The U.S. government spends 2.4 cents to produce and distribute each U.S. penny worth only 1 cent. Last year it produced 4.9 billion pennies at a cost of 118 million taxpayer dollars. But the penny is almost without value. You can’t buy anything with a penny. Merchants hate them, and most Americans don’t want to carry them. It’s literally not worth picking them up from the ground. You would have to pick one up every five seconds to earn the federal minimum wage. Most pennies held by citizens lie uselessly in drawers, bowls and bottles.
So why doesn’t the U.S. stop making them and save the taxpayers a few million dollars every year? We’re not exactly flush with tax dollar surpluses these days. Canada has just announced it will stop making pennies. Other countries that have eliminated their lowest denomination coins recently include Australia, New Zealand, Hong Kong, Singapore, Sweden, Norway, Denmark, Malaysia, Brazil, and India. In the name of efficiency, at U.S. military bases overseas the Army and Air Force Exchange Service has eliminated pennies by rounding to the nearest five cents.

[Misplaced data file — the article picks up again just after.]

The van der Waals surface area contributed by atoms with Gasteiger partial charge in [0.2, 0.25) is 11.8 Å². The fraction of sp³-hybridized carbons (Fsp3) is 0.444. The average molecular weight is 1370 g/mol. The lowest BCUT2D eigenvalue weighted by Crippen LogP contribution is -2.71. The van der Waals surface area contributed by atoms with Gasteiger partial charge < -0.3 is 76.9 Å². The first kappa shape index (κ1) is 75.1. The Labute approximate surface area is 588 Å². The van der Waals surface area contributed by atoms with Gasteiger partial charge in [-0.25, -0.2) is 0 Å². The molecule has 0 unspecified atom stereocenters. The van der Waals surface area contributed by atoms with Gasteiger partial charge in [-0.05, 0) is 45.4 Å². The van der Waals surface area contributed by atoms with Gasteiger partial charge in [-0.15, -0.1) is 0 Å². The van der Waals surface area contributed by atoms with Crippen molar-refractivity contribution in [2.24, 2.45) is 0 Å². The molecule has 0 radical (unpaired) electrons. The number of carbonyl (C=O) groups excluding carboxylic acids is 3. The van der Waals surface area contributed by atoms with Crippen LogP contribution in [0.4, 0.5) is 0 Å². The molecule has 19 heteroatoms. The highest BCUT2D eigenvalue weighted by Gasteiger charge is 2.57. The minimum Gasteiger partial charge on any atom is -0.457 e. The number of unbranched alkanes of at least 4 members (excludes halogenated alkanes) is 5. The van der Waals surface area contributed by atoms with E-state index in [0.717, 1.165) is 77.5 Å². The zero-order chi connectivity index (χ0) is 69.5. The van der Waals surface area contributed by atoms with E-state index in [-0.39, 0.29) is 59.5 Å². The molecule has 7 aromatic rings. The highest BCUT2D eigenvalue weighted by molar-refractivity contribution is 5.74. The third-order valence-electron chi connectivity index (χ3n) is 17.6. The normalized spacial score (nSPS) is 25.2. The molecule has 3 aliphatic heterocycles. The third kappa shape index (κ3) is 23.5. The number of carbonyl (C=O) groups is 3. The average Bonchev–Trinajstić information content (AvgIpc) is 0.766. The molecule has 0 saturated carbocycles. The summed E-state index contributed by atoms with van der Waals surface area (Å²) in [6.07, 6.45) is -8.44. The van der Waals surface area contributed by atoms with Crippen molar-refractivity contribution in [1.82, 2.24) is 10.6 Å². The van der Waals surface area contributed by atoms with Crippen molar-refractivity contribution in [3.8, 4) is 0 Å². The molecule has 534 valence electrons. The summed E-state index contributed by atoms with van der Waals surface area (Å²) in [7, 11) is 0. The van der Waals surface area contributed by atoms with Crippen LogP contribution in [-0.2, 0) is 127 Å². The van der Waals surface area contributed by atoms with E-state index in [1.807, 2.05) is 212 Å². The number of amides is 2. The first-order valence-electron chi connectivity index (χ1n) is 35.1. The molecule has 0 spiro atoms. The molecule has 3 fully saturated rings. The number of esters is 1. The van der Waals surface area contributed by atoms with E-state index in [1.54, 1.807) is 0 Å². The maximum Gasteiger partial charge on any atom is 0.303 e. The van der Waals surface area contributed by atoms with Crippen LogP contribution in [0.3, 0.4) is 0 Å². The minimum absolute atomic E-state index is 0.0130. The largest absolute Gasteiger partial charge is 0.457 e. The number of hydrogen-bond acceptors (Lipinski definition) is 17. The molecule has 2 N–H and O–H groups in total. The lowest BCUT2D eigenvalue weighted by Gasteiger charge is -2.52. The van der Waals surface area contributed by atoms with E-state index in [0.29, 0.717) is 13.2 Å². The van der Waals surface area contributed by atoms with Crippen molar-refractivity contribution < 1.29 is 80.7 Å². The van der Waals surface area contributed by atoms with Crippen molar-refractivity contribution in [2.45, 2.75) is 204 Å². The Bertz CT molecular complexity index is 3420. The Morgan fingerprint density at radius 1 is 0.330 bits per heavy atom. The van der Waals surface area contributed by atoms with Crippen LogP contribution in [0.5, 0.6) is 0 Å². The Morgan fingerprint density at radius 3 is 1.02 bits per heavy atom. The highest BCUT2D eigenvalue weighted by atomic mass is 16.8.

The experience of all those countries has been that the elimination of low denomination useless coins has had no impact on inflation, and has saved tax dollars.
But lobbyists hired by the companies supplying zinc to the U.S. Mint have succeeded in creating an astroturf (as opposed to grassroots) campaign to retain the penny despite the cost. See their propaganda at Americans for Common Cents. They successfully scare Congress into believing that Americans will vote against anyone supporting elimination of the penny to save money.
So production of useless pennies continues to be an expense paid for by U.S. taxpayers, and is a symbol of the political gridlock in Washington which makes even the simplest and most logical reforms impossible.